Do Cops Need Approval To File Case Against Armymen? Top Court To Examine

The centre's senior law officer argued army personnel are protected under Section 7 of the AFSPA and prior permission is required to file case against them.

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Do Cops Need Approval To File Case Against Armymen? Top Court To Examine

Laws make it mandatory to file an FIR in cases of cognizable offence.


New Delhi: 

The legal question of whether permission is required to file police cases against Army personnel will be settled by the Supreme Court, which is hearing an appeal by the father of an army officer posted in Jammu and Kashmir. Major Aditya Kumar was leading a convoy that allegedly opened fire on a group of civilians during a stone throwing protest in Kashmir's Shopian in March. Three civilians had died.

His father, a Kargil war veteran, had appealed to the Supreme Court, asking that the First Information Report naming his son be cancelled, as it was "bad in law". An FIR against serving army personnel had a "numbing effect" on the morale of soldiers operating in "inhospitable terrain", Lieutenant Colonel Karamvir Singh had said.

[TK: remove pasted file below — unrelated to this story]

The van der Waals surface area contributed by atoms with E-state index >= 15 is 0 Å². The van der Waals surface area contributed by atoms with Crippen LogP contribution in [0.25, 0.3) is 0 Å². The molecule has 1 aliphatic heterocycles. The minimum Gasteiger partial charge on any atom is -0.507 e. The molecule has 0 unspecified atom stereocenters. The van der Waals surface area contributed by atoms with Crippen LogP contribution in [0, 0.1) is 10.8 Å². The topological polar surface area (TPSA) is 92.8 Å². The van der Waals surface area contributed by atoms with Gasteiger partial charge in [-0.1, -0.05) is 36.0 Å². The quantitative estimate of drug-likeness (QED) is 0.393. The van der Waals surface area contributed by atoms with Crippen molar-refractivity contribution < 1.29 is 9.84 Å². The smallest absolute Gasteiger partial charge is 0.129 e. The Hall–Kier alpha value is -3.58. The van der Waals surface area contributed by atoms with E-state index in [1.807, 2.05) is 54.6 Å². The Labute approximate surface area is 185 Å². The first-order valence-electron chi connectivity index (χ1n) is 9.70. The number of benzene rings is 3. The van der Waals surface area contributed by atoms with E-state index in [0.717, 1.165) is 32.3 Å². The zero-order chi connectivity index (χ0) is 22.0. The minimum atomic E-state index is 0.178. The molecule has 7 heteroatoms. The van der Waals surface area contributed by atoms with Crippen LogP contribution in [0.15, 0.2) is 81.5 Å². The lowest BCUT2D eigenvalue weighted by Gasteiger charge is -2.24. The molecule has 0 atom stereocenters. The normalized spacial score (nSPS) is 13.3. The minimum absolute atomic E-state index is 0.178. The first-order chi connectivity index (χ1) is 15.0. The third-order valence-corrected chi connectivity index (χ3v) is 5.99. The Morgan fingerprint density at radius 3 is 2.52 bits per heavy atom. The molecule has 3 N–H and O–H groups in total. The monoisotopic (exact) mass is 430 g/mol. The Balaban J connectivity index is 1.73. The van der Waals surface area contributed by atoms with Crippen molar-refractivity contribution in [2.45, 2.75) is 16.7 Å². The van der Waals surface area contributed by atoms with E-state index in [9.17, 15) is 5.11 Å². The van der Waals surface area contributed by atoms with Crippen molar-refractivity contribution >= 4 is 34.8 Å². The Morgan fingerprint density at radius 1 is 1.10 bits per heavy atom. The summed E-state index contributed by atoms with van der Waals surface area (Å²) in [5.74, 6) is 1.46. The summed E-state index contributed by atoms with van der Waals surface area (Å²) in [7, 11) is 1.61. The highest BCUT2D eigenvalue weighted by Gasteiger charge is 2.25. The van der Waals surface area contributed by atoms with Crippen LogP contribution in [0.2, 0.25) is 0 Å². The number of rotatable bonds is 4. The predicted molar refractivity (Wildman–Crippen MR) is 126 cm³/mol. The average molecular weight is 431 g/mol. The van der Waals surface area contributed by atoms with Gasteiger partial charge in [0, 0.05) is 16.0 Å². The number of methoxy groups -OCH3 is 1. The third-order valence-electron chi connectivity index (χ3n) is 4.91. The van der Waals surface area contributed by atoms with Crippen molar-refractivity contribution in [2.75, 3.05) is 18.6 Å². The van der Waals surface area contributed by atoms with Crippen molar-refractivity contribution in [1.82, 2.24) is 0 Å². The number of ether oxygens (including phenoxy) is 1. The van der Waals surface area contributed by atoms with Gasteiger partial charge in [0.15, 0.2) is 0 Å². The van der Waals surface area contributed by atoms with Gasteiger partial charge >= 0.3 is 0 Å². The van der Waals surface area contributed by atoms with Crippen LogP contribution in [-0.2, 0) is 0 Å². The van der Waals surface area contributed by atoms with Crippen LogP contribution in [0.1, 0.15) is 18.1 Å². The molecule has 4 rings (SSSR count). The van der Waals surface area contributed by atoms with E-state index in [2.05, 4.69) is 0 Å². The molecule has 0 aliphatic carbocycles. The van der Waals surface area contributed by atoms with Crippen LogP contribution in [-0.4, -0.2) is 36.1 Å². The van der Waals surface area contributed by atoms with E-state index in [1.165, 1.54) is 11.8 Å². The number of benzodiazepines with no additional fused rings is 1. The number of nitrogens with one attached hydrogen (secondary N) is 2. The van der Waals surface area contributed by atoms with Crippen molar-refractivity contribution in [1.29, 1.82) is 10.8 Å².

In militancy-hit areas, the army is granted special powers under AFSPA or Armed Forces' Special Powers Act. In this case, the army also argued that its officers had opened fire because they were provoked to the ultimate.

Earlier, the top court had put a freeze on the investigation against the officer after the state government did not clarify its stand on whether the officer would be named as an accused. Chief Justice Dipak Misra said, "After all, it is a case of an Army officer, not an ordinary criminal".

Today, the centre's senior law officer argued that army personnel are protected under Section 7 of the AFSPA and prior permission is required to file a case against them. The Jammu and Kashmir government cited an order of the Supreme Court to say that once the police get a complaint, they are obliged to file a First Information Report.

Laws make it mandatory to file an FIR in cases of cognizable offence and there is no provision for exception, the Jammu and Kashmir government said. The centre's stand, it added, was in conflict with the view taken by a constitution bench in this regard.

The state also said all states should be made party to this case, since accepting the Centre'a plea will affect the statutory powers of police in all states across the country.

The case will be heard again on July 30.
 



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